Iris NightPilot thermal camera at Fort Lauderdale Boat Show 2015Stormtroopers will be pleased with a new value-priced gyro stabilized thermal camera from Iris Corporation. The Iris255 NightPilot looks like an accessory from Star Wars and includes some pretty hi-tech wizardry considering its $4,895 suggested retail price. Specs include 320 x 240 resolution, 8x digital zoom, and built-in heater with automatic temperature control for cold conditions. And since Panbo wondered if the Iris NightRunner PTZ cam “was too good to be true,” the company seems to have established itself as a serious player in lower priced thermal cameras…

Iris thermal imagery white hotThis photo shows similar Iris thermal imagery when the NightPilot was introduced at the Fort Lauderdale boat show.

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Mid-day swim and afternoon breeze

6 Apr

April 5 2016 14.20 (2.20 pm)
21 19′ N / 073 19′ W

A happy crew on Isbjorn today despite the lack of wind the last 12 hours. As forecasted the wind was predicted to get light during the night and it did. Rob & I held off and kept sailing on our watch during sunset. It wasn’t until 0200 on Dennis and Fred’s watch that the boat actually came to a stop and we officially ran out of wind. The engine was turned on and sails taken down to prevent them from chafing.

Rob and I are watch partners and after our 0300-0600 watch this morning I went down for a quick nap and didn’t wake up until 4 hours later!

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Behind the Ad Music with Cameron Deyell BONUS

5 Apr

Hey hey hey, welcome back to 59º North! This is a bonus episode this week, a little look behind the scenes at how some of this stuff is produced. If you listen to the podcast to get your sailing fix for the week, this is definitely not the episode for you. BUT, if you’re a real fan of the show itself, and interested in podcasting – or musical production – in general, this is an incredible look behind the scenes with me and Cameron Deyell, on how the ad music was produced.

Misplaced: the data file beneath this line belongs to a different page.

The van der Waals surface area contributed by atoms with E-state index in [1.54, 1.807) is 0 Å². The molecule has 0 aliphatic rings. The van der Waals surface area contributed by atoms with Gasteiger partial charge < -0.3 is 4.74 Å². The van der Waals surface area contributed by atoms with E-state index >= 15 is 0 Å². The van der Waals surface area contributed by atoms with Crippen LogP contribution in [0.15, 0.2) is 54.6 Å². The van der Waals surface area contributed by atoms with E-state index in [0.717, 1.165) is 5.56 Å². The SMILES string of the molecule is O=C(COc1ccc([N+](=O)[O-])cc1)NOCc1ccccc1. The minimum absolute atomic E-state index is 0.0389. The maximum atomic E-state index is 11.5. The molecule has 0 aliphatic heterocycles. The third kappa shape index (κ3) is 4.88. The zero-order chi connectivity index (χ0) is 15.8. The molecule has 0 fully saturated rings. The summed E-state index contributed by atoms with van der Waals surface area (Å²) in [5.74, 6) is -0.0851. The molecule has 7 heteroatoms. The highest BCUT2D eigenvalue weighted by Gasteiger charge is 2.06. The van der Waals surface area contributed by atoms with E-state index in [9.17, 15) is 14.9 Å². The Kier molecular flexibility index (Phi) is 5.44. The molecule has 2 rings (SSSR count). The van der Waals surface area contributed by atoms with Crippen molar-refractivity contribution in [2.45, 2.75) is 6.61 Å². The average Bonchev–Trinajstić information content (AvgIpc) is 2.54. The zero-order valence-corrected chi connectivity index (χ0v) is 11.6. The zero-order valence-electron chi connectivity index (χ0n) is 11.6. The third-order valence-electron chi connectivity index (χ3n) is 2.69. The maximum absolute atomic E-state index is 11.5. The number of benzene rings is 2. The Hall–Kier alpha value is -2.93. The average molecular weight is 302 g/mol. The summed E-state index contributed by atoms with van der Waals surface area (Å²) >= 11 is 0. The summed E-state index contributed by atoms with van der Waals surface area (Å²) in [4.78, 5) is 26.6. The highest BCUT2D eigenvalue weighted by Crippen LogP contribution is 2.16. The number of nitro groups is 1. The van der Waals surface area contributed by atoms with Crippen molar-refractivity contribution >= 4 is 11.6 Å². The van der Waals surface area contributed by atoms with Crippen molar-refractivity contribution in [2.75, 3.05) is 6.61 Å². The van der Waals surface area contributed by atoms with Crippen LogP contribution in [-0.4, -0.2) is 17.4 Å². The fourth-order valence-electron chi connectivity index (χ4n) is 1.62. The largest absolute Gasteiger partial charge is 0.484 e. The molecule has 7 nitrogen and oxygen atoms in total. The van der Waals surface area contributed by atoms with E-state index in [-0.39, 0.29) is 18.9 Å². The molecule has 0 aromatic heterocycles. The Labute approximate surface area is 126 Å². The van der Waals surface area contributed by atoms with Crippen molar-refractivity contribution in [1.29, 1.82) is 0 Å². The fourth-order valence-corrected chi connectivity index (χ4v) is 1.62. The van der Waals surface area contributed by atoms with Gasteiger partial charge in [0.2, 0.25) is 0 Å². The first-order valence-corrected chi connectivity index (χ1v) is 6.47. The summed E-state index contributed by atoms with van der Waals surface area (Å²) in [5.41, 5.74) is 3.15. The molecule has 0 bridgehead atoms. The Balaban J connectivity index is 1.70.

You might recall my chat with Cameron from episode 93.…

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Offshore to Havana: Trade wind sailing

4 Apr

Aboard Isbjorn it’s all fun and games. We just wrapped up a scrambled egg breakfast and are sailing wing on wing at 8.1 knots. By the time we hit the 48 hour mark, we’ll have sailed 350 miles, a blistering pace. And it’s effortless!

We ended up departing Fajardo on Saturday the 2nd, a day ahead of plan. The crew – Rob, Dennis, Fred & Greg – had all arrived by early afternoon, so we had plenty of time on Friday to go over the boat, complete the safety briefing, discuss the passage plan and even have a brewski or two!

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Ascension Island: remote South Atlantic

4 Apr

ascension island view from green mountain

ascension pinterest postUninhabited before it was encountered by Portuguese sailors in the 1500s, Ascension’s lonely position in the middle of, well, more or less nowhere in the South Atlantic made it a place of strategic importance since. In the age of commerce under sail, it was a place to water up (once a source was found) and provision (initially by hunting green turtles, which nest in Ascension by the thousands; goats were left later, and farms cultivated).

A British Overseas Territory, Ascension has never technically been settled, as St Helena has, but has hosted residents since the English installed garrisons in the early 1800s as a precaution against attempted escape by Napoleon from his nearby exile.…